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A BRIEF HISTORY OF THE ZANTAC RECALL

May 12, 2021
Colson Hicks Eidson

In September 2019, a Connecticut pharmacy notified the U.S. Food and Drug Administration (FDA) that it had found the cancer-causing chemical N-Nitrosodimethylamine (NDMA) in their Zantac inventories and its generic form, ranitidine.

Sanofi, Zantac’s brand-name manufacturer, and 14 generic manufacturers recalled the medication in the United States. Pharmacies like CVS, Rite Aid, Walgreens, and Walmart scrambled to yank both the prescription and over-the-counter formulas of Zantac from their shelves.

In the spring of 2020, after additional testing, the FDA discovered ranitidine presented a real risk to public health. The agency requested all manufacturers of ranitidine products immediately remove all prescription and over-the-counter ranitidine drugs from the market. The FDA’s recall also included the drugs valsartan and metformin.

If you or a loved one took Zantac and have been diagnosed with cancer, you need to speak to Maimi’s Colson Hicks Eidson’s Zantac cancer attorneys.

What went wrong with Zantac?

In 1983, Zantac was approved as a prescription drug in the U.S. Developed by Glaxo, a European pharmaceutical company, it became the 50th most prescribed drug rising to 15 million prescriptions a year. Its over-the-counter form sold millions more.

Zantac is a histamine-2 or H2 blocker, better known as antacids. These antacids reduce the amounts of stomach acid and are commonly used to treat heartburn and acid reflux. More severe cases of these conditions, including peptic ulcers, gastroesophageal reflux disease, and related conditions are treated with the prescription-strength Zantac.

The problem is some ranitidine medications contain a contaminant known as N-Nitrosodimethylamine (NDMA). Over time, the NDMA impurity increased in some of these ranitidine products and resulted in unacceptable levels of NDMA present in medications available to consumers.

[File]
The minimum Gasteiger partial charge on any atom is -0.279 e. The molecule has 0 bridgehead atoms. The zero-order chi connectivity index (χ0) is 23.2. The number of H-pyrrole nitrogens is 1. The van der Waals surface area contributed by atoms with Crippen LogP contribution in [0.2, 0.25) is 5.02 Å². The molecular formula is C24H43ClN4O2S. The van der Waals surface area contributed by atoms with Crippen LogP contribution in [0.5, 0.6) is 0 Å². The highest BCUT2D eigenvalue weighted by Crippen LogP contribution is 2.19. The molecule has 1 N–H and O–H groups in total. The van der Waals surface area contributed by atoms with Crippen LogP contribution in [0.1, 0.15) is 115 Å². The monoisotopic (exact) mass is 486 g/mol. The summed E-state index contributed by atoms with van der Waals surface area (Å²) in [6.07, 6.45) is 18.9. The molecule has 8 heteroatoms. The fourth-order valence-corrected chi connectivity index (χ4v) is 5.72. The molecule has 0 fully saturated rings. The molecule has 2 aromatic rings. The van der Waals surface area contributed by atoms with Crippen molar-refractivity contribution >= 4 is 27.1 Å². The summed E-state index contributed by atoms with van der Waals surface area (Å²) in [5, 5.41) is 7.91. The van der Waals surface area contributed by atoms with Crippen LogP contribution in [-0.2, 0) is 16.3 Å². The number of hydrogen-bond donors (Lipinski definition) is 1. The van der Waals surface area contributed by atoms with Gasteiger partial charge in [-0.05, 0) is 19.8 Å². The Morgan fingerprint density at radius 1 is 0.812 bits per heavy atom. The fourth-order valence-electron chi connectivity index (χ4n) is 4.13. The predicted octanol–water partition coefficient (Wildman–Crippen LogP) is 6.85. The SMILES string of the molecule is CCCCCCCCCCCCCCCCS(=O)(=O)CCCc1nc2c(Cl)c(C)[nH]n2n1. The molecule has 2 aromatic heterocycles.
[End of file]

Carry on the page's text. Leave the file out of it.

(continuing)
The recall came after the FDA, the U.S. Environmental Protection Agency (EPA), and the World Health Organization (WHO) all classify NDMA as a cancer-causing carcinogen, and the International Agency for Research on Cancer (IARC) classifies NDMA as a 2A carcinogen.

What do you need to know about Zantac now?

Many people were diagnosed with cancer after taking Zantac that have had no history of cancer in their families or genetic markers for cancer. The one similarity in all of these cases is their exposure to NDMA.

A list of possible cancers and other health issues linked to Zantac usage may include:

  • Bladder cancer and bladder removal
  • Breast cancer
  • Colon cancer
  • Crohn’s disease
  • Esophageal cancer
  • Kidney cancer and kidney removal
  • Liver cancer
  • Melanoma
  • Ovarian cancer
  • Primary pulmonary hypertension (PPH)
  • Prostate cancer
  • Stomach cancer

What you should do about it?

Because of the large number of plaintiffs in this litigation, the U.S. Judicial Panel on Multidistrict Litigation has consolidated hundreds of lawsuits in the Southern District of Florida in February 2020.

The Zantac cancer attorneys at Colson Hicks Eidson are taking cases for those who have taken Zantac and been diagnosed with cancer due to its use. We are a nationally recognized firm and have extensive experience handling cases like this. We have the resources and the drive to take on the big pharmaceutical companies.

Contact us for a free consultation by clicking here or by calling us at 305-476-7400.